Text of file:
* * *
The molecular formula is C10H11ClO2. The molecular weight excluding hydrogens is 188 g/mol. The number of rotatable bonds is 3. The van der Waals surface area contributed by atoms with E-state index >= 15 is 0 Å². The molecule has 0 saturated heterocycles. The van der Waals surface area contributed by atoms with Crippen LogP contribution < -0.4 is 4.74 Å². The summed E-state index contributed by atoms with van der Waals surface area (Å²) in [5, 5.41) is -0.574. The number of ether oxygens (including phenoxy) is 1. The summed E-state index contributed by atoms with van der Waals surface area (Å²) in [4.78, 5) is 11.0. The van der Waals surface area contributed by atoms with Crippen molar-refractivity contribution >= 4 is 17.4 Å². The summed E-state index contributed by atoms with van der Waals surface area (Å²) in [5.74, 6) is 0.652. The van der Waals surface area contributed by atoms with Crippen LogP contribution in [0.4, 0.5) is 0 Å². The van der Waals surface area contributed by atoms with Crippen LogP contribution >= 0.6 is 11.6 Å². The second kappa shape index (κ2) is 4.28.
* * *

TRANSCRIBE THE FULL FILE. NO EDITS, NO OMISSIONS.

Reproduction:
The molecular formula is C10H11ClO2. The molecular weight excluding hydrogens is 188 g/mol. The number of rotatable bonds is 3. The van der Waals surface area contributed by atoms with E-state index >= 15 is 0 Å². The molecule has 0 saturated heterocycles. The van der Waals surface area contributed by atoms with Crippen LogP contribution < -0.4 is 4.74 Å². The summed E-state index contributed by atoms with van der Waals surface area (Å²) in [5, 5.41) is -0.574. The number of ether oxygens (including phenoxy) is 1. The summed E-state index contributed by atoms with van der Waals surface area (Å²) in [4.78, 5) is 11.0. The van der Waals surface area contributed by atoms with Crippen molar-refractivity contribution >= 4 is 17.4 Å². The summed E-state index contributed by atoms with van der Waals surface area (Å²) in [5.74, 6) is 0.652. The van der Waals surface area contributed by atoms with Crippen LogP contribution in [0.4, 0.5) is 0 Å². The van der Waals surface area contributed by atoms with Crippen LogP contribution >= 0.6 is 11.6 Å². The second kappa shape index (κ2) is 4.28.